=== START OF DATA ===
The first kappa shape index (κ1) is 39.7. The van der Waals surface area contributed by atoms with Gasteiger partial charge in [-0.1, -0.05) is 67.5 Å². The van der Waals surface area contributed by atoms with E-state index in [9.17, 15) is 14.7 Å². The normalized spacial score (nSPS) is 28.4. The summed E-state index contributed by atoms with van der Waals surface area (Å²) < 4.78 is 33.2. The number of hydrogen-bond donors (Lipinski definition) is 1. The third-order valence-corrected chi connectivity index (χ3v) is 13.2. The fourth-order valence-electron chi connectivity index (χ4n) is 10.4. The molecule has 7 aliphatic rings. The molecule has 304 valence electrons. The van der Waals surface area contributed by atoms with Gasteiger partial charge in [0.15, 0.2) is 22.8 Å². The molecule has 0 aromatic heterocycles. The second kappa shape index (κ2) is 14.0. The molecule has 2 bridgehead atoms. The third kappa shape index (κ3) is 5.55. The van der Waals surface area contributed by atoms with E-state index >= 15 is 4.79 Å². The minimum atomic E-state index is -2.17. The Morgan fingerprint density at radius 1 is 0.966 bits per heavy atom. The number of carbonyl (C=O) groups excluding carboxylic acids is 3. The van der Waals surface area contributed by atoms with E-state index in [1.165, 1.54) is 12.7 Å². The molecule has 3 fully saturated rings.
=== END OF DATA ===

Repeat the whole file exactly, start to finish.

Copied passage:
The first kappa shape index (κ1) is 39.7. The van der Waals surface area contributed by atoms with Gasteiger partial charge in [-0.1, -0.05) is 67.5 Å². The van der Waals surface area contributed by atoms with E-state index in [9.17, 15) is 14.7 Å². The normalized spacial score (nSPS) is 28.4. The summed E-state index contributed by atoms with van der Waals surface area (Å²) < 4.78 is 33.2. The number of hydrogen-bond donors (Lipinski definition) is 1. The third-order valence-corrected chi connectivity index (χ3v) is 13.2. The fourth-order valence-electron chi connectivity index (χ4n) is 10.4. The molecule has 7 aliphatic rings. The molecule has 304 valence electrons. The van der Waals surface area contributed by atoms with Gasteiger partial charge in [0.15, 0.2) is 22.8 Å². The molecule has 0 aromatic heterocycles. The second kappa shape index (κ2) is 14.0. The molecule has 2 bridgehead atoms. The third kappa shape index (κ3) is 5.55. The van der Waals surface area contributed by atoms with E-state index >= 15 is 4.79 Å². The minimum atomic E-state index is -2.17. The Morgan fingerprint density at radius 1 is 0.966 bits per heavy atom. The number of carbonyl (C=O) groups excluding carboxylic acids is 3. The van der Waals surface area contributed by atoms with E-state index in [1.165, 1.54) is 12.7 Å². The molecule has 3 fully saturated rings.